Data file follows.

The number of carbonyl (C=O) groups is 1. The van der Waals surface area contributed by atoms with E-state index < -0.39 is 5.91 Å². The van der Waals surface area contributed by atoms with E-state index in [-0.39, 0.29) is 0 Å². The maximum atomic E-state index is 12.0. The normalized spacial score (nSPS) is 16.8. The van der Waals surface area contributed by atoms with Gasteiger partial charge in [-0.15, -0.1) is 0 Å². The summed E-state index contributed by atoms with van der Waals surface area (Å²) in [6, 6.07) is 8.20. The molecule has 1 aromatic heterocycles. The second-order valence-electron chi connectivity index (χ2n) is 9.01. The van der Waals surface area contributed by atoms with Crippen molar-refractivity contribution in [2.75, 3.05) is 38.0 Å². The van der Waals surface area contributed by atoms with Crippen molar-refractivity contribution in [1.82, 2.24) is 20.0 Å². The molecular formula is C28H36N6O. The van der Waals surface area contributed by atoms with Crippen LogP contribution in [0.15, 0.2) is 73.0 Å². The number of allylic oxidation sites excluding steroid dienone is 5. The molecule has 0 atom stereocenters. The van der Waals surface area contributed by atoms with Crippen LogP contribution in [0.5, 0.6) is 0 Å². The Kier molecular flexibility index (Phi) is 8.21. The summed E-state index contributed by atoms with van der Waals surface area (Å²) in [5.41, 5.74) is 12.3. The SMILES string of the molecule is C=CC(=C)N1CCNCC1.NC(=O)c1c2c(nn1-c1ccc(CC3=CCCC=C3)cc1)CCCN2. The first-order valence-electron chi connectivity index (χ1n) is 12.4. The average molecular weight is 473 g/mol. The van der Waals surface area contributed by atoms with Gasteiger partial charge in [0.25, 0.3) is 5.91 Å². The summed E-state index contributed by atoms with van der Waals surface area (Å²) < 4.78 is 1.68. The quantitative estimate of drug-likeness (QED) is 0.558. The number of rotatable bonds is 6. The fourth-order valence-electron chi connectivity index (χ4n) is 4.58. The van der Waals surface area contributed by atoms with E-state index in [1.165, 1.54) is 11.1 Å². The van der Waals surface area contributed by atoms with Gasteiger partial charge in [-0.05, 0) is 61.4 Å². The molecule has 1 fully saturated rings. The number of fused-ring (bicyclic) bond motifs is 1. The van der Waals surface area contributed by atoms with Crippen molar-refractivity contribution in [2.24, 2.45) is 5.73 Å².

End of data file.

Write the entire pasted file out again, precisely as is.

The number of carbonyl (C=O) groups is 1. The van der Waals surface area contributed by atoms with E-state index < -0.39 is 5.91 Å². The van der Waals surface area contributed by atoms with E-state index in [-0.39, 0.29) is 0 Å². The maximum atomic E-state index is 12.0. The normalized spacial score (nSPS) is 16.8. The van der Waals surface area contributed by atoms with Gasteiger partial charge in [-0.15, -0.1) is 0 Å². The summed E-state index contributed by atoms with van der Waals surface area (Å²) in [6, 6.07) is 8.20. The molecule has 1 aromatic heterocycles. The second-order valence-electron chi connectivity index (χ2n) is 9.01. The van der Waals surface area contributed by atoms with Crippen molar-refractivity contribution in [2.75, 3.05) is 38.0 Å². The van der Waals surface area contributed by atoms with Crippen molar-refractivity contribution in [1.82, 2.24) is 20.0 Å². The molecular formula is C28H36N6O. The van der Waals surface area contributed by atoms with Crippen LogP contribution in [0.15, 0.2) is 73.0 Å². The number of allylic oxidation sites excluding steroid dienone is 5. The molecule has 0 atom stereocenters. The van der Waals surface area contributed by atoms with Crippen LogP contribution in [0.5, 0.6) is 0 Å². The Kier molecular flexibility index (Phi) is 8.21. The summed E-state index contributed by atoms with van der Waals surface area (Å²) in [5.41, 5.74) is 12.3. The SMILES string of the molecule is C=CC(=C)N1CCNCC1.NC(=O)c1c2c(nn1-c1ccc(CC3=CCCC=C3)cc1)CCCN2. The first-order valence-electron chi connectivity index (χ1n) is 12.4. The average molecular weight is 473 g/mol. The van der Waals surface area contributed by atoms with Gasteiger partial charge in [0.25, 0.3) is 5.91 Å². The summed E-state index contributed by atoms with van der Waals surface area (Å²) < 4.78 is 1.68. The quantitative estimate of drug-likeness (QED) is 0.558. The number of rotatable bonds is 6. The fourth-order valence-electron chi connectivity index (χ4n) is 4.58. The van der Waals surface area contributed by atoms with E-state index in [1.165, 1.54) is 11.1 Å². The van der Waals surface area contributed by atoms with Gasteiger partial charge in [-0.05, 0) is 61.4 Å². The molecule has 1 fully saturated rings. The number of fused-ring (bicyclic) bond motifs is 1. The van der Waals surface area contributed by atoms with Crippen molar-refractivity contribution in [2.24, 2.45) is 5.73 Å².